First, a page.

‘Miss Lloyd has now sent to Miss Green’—Miss Green's reply—by Mrs Austen [see pp. 243, 707–8]
I’ve often made clothes
For those who write prose,
But ‘tis the first time
I’ve had orders in rhyme—.
Depend on’t, fair Maid,
You shall be obeyed;
Your garment of black
Shall sit close to your back,
And in every part
I’ll exert all my art;
It shall be the neatest,
And eke the completest
That ever was seen—
Or my name is not Green!
‘Verses to rhyme with “Rose” ‘.— [a group of four poems including one by JA, see pp. 243, 708–9]
This morning I ‘woke from a quiet repose,
I first rub’d my eyes & I next blew my nose.
With my stockings and shoes I then cover’d my toes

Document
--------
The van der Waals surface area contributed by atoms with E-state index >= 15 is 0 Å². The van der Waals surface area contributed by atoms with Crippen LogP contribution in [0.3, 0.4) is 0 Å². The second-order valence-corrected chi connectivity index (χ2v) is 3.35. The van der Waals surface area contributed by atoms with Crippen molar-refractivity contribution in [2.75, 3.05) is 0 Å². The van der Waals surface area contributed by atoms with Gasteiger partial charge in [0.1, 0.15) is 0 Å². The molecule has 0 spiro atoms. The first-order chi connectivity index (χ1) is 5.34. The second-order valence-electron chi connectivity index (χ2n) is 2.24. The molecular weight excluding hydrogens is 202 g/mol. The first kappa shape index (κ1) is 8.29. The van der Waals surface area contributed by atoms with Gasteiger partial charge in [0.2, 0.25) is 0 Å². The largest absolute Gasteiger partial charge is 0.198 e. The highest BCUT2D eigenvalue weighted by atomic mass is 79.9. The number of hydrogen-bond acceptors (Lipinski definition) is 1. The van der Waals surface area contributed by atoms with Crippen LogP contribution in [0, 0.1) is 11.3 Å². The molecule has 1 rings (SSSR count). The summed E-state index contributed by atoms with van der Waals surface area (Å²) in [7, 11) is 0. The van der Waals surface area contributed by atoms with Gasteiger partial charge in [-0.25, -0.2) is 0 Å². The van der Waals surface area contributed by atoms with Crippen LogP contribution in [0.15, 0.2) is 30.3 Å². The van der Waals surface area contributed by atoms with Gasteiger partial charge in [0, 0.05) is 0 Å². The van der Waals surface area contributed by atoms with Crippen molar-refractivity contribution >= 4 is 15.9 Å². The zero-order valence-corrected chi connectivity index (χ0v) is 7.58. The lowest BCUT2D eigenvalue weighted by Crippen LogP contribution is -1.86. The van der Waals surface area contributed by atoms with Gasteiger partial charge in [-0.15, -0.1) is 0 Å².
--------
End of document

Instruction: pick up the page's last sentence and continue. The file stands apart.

And proceeded to put on the rest of my cloathes.
This was finish’d in less than an hour I suppose;
I employ’d myself next in repairing my hose
’Twas a work of necessity, not what I chose;
Of my sock I’d much rather have knit twenty Rows.—
My work being done, I looked through the windows
And with pleasure beheld all the Bucks & the Does,
The Cows & the Bullocks, theWethers & Ewes.—
To the Lib’ry each morn, all the Family goes,
So I went with the rest, though I felt rather froze.
My flesh is much warmer, my blood freer flows
When I work in the garden with rakes & with hoes.
And now I beleive I must come to a close,
For I find I grow stupid e’en while I compose;
If I write any longer my verse will be prose. —
Love, they say is like a Rose;
I’m sure t’is like the wind that blows,
For not a human creature knows
How it comes or where it goes.
It is the cause of many woes,
It swells the eyes & reds the nose,
And very often changes those
Who once were friends to bitter foes. —
But let us now the scene transpose
And think no more of tears & throes.